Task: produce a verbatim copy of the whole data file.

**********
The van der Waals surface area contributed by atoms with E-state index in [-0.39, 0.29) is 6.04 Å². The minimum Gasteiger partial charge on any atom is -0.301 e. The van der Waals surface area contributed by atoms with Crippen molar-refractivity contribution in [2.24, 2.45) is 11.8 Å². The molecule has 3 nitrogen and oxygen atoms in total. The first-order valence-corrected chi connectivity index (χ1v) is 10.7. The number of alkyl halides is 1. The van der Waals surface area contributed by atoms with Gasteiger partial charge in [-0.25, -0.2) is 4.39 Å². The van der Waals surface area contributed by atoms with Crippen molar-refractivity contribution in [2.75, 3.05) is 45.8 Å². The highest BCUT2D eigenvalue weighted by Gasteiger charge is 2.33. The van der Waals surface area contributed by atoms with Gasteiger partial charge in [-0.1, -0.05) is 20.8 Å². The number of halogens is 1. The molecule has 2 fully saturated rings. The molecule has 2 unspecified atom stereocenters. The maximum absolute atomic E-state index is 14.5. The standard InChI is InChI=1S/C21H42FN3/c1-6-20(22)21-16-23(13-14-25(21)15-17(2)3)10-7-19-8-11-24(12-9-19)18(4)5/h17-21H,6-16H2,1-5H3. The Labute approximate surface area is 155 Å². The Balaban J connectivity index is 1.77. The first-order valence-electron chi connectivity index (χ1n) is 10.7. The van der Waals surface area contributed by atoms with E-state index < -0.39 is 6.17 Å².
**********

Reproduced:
The van der Waals surface area contributed by atoms with E-state index in [-0.39, 0.29) is 6.04 Å². The minimum Gasteiger partial charge on any atom is -0.301 e. The van der Waals surface area contributed by atoms with Crippen molar-refractivity contribution in [2.24, 2.45) is 11.8 Å². The molecule has 3 nitrogen and oxygen atoms in total. The first-order valence-corrected chi connectivity index (χ1v) is 10.7. The number of alkyl halides is 1. The van der Waals surface area contributed by atoms with Gasteiger partial charge in [-0.25, -0.2) is 4.39 Å². The van der Waals surface area contributed by atoms with Crippen molar-refractivity contribution in [2.75, 3.05) is 45.8 Å². The highest BCUT2D eigenvalue weighted by Gasteiger charge is 2.33. The van der Waals surface area contributed by atoms with Gasteiger partial charge in [-0.1, -0.05) is 20.8 Å². The number of halogens is 1. The molecule has 2 fully saturated rings. The molecule has 2 unspecified atom stereocenters. The maximum absolute atomic E-state index is 14.5. The standard InChI is InChI=1S/C21H42FN3/c1-6-20(22)21-16-23(13-14-25(21)15-17(2)3)10-7-19-8-11-24(12-9-19)18(4)5/h17-21H,6-16H2,1-5H3. The Labute approximate surface area is 155 Å². The Balaban J connectivity index is 1.77. The first-order valence-electron chi connectivity index (χ1n) is 10.7. The van der Waals surface area contributed by atoms with E-state index < -0.39 is 6.17 Å².